Congressman Don Young’s Amendment Could Aid Eielson
Calls for congressional oversight over large military reductions
FAIRBANKS - Alaska has scored a win in the ongoing fight against the Air Force’s plan to relocate Eielson Air Force Base’s F-16 squadron — a move some see as an attempt to close the base — when U.S. Representative Don Young added Eielson-specific language to an important military spending bill.
Young’s amendment gives Congress oversight over current and future large military force reductions, which would apply to the Eielson move, into the National Defense Authorization Act for the upcoming fiscal year that passed Friday.
Local, state and national leaders have been fighting the proposed move, worried about its impact on the local economy and the strategic future of Alaska, as well as the costs it could incur.
Air Force leaders initially said cost savings are the driving force behind the move, but others have questioned whether the Air Force has done an adequate analysis of the short- and long-term costs of the move. Air Force leaders have since backed away from that claim, but appear to be moving ahead with the relocation.
Some have called the proposed move an attempt to circumvent the traditional base-closing process, an attempt that was thwarted in 2005 when it was found that the Air Force was working off bad numbers.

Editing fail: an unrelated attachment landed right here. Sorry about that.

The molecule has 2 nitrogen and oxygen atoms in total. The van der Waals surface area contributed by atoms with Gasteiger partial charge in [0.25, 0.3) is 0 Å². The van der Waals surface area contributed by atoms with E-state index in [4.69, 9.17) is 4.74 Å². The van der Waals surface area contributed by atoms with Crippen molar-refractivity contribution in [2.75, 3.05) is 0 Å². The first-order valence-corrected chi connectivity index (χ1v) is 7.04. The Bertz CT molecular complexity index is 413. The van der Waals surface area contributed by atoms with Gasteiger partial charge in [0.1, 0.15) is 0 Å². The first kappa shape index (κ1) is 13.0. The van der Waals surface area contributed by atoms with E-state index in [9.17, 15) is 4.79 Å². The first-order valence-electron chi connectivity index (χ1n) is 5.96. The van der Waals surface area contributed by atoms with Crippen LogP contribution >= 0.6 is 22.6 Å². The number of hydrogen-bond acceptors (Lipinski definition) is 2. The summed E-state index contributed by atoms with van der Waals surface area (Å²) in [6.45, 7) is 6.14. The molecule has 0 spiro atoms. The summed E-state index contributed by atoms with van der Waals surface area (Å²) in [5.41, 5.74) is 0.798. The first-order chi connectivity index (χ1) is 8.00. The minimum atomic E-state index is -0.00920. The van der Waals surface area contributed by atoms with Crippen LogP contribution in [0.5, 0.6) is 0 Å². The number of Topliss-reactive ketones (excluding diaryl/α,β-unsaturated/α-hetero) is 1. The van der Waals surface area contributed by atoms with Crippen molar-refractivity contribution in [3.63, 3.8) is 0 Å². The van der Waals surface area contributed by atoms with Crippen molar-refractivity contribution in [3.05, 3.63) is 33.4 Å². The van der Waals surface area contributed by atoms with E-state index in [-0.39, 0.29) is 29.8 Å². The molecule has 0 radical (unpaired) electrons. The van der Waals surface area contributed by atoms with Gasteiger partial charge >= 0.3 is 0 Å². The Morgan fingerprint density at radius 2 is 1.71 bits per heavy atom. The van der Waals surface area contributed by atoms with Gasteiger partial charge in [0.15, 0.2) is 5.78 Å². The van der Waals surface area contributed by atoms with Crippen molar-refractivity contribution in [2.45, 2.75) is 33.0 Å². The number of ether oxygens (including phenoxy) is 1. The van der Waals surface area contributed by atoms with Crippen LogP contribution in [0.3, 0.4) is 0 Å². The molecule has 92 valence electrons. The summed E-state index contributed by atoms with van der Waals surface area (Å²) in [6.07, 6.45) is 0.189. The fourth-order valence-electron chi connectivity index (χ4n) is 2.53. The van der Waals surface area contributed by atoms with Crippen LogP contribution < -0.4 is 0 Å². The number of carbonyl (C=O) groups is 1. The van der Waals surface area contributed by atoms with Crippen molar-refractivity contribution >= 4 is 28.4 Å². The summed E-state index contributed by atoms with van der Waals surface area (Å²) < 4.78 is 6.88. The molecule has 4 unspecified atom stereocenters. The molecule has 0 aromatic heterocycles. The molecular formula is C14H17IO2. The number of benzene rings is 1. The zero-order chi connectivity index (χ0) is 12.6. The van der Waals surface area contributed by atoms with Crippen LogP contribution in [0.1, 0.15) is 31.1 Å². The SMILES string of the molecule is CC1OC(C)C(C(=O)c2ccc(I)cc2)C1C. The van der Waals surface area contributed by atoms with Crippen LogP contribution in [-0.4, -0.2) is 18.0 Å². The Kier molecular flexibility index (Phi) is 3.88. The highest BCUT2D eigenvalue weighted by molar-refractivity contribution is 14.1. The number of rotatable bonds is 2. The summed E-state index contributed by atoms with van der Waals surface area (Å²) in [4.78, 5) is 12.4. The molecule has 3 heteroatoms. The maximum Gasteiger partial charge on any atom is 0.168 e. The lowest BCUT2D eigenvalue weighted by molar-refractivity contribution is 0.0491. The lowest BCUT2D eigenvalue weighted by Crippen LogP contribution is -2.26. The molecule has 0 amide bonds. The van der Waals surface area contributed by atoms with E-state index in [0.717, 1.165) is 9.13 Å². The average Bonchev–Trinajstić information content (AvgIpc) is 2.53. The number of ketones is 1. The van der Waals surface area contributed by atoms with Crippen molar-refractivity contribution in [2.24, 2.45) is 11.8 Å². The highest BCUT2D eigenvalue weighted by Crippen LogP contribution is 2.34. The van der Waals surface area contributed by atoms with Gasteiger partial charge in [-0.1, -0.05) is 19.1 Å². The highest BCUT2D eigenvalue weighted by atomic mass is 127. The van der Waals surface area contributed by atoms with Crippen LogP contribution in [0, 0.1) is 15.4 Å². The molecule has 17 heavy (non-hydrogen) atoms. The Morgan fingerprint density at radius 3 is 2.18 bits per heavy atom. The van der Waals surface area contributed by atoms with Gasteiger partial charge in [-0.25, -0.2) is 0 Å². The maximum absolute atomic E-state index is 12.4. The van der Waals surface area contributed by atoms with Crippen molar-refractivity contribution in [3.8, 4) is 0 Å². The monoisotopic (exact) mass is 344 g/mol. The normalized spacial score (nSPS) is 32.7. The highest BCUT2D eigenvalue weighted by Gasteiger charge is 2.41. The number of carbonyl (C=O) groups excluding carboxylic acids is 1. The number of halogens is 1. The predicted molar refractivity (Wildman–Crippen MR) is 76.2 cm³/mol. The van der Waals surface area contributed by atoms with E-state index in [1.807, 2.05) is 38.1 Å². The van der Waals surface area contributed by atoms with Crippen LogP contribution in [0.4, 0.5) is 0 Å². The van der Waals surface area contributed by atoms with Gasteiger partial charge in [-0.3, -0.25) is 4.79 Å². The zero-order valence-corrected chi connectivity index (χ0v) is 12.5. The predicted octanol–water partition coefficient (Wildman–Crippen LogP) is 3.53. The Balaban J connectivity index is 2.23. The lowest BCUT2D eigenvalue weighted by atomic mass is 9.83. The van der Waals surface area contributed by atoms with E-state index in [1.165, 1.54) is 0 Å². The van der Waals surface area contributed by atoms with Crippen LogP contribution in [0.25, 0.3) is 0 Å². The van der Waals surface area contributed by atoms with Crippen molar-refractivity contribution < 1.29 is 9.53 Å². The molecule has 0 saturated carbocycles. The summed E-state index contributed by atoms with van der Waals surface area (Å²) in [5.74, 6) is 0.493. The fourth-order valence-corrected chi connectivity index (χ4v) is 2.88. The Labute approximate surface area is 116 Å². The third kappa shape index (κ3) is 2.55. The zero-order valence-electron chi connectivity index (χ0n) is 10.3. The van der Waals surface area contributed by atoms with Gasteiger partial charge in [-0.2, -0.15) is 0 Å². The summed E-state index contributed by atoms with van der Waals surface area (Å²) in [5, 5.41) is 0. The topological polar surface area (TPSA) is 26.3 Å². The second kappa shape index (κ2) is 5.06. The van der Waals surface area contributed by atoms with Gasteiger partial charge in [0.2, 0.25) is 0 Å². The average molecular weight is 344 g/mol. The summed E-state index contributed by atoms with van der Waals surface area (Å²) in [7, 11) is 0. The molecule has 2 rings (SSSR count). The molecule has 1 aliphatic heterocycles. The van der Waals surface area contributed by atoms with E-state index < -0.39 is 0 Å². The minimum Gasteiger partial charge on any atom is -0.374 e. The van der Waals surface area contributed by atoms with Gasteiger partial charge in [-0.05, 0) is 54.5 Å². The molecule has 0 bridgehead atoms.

“My amendment is necessary in ensuring that a ‘backdoor BRAC’ doesn’t take place,” Young said. “The data must match up with the rationale — especially in the case of Eielson. The Defense Department must dot every ‘I’ and cross every ‘T’ to prove to me, and all Alaskans that the F-16 move is in the best interests of this country.”
The new amendment, which still has to make it past the Senate, would give Congress the power to analyze the long-term costs and benefits of a force reduction, as well as the impact on local economy, environment and operations.
Other amendments penned by Young include one that would expedite the Strategic Seaports Study and another that prompts the Department of Defense to consider state government space facilities, like the Kodiak Launch Complex, for future lift launches.
The version of the National Defense Authorization Act also includes an amendment to stop indefinite detention, a change supported by Young. The act represents about $642 billion in national defense funding and passed on a vote of 299 to 120.
This story originally appeared in the Fairbanks Daily News-Miner.